"A man cannot be comfortable without his own approval."
– Mark Twain


About Mark Twain

Samuel Clemens, the iconic American humorist and writer, is better known by his pen name Mark Twain. He was born in 1835 in Missouri. He worked at several jobs, including steamboat pilot and miner. He wrote The Adventures of Tom Sawyer, The Adventures of Huckleberry Finn, The Prince and the Pauper, and other successful novels. His writing captured a very American vernacular and flavor, and helped create a distinctive American literature. He died in 1910.

"How we spend our days is, of course, how we spend our lives."
– Annie Dillard


About Annie Dillard

American author Annie Dillard rose to fame with her first book, Pilgrim at Tinker Creek, which weaves theology and meditations on nature into an account of a year spent in the country recovering from pneumonia. Writing the book so fully absorbed her that she forgot everything else; she lost 30 pounds and all her plants died. She was born in Pittsburgh in 1945. She married her college writing teacher but later divorced him. She remarried and lives in Connecticut.
"To realize one's nature perfectly — that is what each of us is here for."
– Oscar Wilde


About Oscar Wilde

Oscar Wilde, the clever, colorful Anglo-Irish writer, is best known for the play The Importance of Being Earnest and the novel The Picture of Dorian Gray. He was born in Dublin in 1854 but left when his lady love became engaged to Bram Stoker. He was a leading member of the aesthetic movement and embraced its doctrine, "Art for art's sake." Though married with two children, Wilde was known to have affairs with younger men and was jailed in 1895 for "gross indecency." He died in 1900.

"Laughter is the closest distance between two people."
– Victor Borge


About Victor Borge

Danish pianist Victor Borge was affectionately known as the Clown Prince of Denmark. Born as Børge Rosenbaum in 1909 to musician parents, he began playing piano at age three. After a stint as a classical pianist, he began combining music and jokes. His anti-Nazi jokes landed him on Hitler's enemies list. In 1942, he was named Best New Radio Performer by the American press. His Comedy in Music show on Broadway was the longest running one-man show in the 1950's. He died in 2000.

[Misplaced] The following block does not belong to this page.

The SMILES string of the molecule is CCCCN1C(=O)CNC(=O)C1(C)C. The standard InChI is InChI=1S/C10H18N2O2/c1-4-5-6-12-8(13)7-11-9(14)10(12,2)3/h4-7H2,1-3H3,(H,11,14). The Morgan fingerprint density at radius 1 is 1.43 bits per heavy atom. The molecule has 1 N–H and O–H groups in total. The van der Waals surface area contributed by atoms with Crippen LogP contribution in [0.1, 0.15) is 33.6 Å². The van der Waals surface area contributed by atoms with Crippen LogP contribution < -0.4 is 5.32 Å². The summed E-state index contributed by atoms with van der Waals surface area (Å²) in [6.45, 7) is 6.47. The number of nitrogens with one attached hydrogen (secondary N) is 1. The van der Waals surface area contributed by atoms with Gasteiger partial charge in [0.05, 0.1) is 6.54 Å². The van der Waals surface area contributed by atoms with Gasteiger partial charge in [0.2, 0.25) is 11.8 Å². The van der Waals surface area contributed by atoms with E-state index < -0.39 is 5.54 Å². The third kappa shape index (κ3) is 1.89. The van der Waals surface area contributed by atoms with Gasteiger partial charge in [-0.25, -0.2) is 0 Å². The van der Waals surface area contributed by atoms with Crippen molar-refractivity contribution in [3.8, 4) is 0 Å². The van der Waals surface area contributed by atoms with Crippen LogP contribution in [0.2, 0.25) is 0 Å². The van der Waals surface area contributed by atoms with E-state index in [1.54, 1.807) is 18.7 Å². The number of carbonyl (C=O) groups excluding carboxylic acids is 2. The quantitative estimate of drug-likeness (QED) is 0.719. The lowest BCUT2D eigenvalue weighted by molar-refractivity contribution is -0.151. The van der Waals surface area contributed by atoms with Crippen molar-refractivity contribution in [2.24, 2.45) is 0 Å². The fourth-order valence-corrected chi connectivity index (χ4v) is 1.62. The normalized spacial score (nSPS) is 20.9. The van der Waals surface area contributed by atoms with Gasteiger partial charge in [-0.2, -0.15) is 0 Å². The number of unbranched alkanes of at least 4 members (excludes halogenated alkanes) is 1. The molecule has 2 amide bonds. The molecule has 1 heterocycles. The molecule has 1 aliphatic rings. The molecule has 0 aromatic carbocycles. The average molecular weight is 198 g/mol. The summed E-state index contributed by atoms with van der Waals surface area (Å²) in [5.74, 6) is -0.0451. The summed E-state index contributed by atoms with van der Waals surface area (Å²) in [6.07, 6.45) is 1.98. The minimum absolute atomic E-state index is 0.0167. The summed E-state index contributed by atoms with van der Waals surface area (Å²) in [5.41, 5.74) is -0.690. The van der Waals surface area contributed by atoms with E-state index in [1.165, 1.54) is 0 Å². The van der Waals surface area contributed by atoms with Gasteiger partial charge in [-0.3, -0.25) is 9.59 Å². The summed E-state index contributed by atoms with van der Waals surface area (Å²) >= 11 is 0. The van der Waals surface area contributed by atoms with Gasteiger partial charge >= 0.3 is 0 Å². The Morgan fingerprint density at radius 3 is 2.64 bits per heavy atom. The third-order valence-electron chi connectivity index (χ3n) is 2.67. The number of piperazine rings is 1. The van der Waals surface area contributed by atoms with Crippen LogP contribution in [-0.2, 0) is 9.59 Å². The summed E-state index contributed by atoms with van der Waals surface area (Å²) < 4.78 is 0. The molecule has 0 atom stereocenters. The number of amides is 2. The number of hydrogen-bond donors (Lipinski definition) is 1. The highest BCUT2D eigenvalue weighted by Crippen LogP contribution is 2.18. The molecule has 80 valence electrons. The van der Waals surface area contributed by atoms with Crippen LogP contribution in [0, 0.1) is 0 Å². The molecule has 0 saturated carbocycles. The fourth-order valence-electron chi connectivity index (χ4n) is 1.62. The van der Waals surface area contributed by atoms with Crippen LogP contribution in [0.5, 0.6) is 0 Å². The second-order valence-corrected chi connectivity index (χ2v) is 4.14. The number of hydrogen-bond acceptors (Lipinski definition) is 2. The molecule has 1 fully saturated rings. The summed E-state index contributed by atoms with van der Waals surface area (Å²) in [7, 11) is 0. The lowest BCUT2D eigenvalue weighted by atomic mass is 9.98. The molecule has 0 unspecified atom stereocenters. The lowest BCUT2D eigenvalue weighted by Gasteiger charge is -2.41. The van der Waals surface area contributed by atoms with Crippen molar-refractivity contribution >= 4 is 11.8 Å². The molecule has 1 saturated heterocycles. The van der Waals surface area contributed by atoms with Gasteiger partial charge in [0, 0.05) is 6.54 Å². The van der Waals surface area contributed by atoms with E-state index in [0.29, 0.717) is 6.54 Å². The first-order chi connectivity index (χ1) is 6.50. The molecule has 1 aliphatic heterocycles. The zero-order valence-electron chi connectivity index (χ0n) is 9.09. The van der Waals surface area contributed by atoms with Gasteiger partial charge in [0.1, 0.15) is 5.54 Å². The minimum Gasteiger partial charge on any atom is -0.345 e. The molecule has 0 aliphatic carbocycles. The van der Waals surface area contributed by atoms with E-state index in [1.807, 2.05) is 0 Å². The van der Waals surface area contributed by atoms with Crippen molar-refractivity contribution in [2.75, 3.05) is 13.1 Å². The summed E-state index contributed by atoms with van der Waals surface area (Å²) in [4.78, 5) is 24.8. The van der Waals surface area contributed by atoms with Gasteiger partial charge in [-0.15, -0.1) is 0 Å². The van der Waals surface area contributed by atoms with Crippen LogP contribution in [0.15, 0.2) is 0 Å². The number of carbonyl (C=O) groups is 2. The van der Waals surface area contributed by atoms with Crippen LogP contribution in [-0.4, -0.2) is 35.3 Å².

"Always behave like a duck — keep calm and unruffled on the surface but paddle like the devil underneath."
– Jacob Braude


About Jacob Braude

American judge and author Jacob Braude was a fount of humorous and inspirational stories and quotations, which he used to regale the courtroom in Cook County, Illinois, where he presided for more that 35 years. His books of sayings, including Speaker's Encyclopedia of Humor and Braude's Treasury of Wit and Humor, have been mined by toastmasters and lecturers for decades. He was born in 1896 and died in 1970.

"Opportunity is missed by most people because it is dressed in overalls and looks like work."
– Thomas A. Edison


About Thomas A. Edison

Thomas Edison, the American inventor who made his early fortune with the stock ticker and the phonograph record, is credited with inventing the light bulb — although he simply improved upon the original idea by making the bulb burn longer. Edison was born in 1847 in Ohio. He was a dreamer in school; his teacher called him "addled," and his mother taught him at home. He used the money from his inventions to set up a lab with a number of employees; he held a record 1,093 patents in his name. He died in 1931.

"There isn't any virtue where there has never been any temptation."
– Margaret Deland


About Margaret Deland

American author Margaret Deland is best known for her novel, John Ward, Preacher, and for her stories about the fictional small town of Old Chester. She was born in 1857 in Pennsylvania. She and her husband took up the cause of unwed mothers, sheltering more than 60 women in a four-year period. During World War I, she did relief work in France, receiving the Legion of Honor. She wrote 25 books and was one of the first women elected to the National Institute of Arts and Letters. She died in 1945.

"Character may be manifested in the great moments, but it is made in the small ones."
– Phillips Brooks


About Phillips Brooks

Phillips Brooks, the American clergyman now mostly known for writing the words to the Christmas song, "O Little Town of Bethlehem," was one of the most influential ministers of his time, with his sermons reprinted in major newspapers. He delivered the eulogy at Abraham Lincoln's funeral. Born in Boston in 1835, he spent most of his life there as overseer of Harvard University, rector of Trinity Church, and bishop of Massachusetts. He died in 1893, and the day of his funeral was declared an official day of mourning.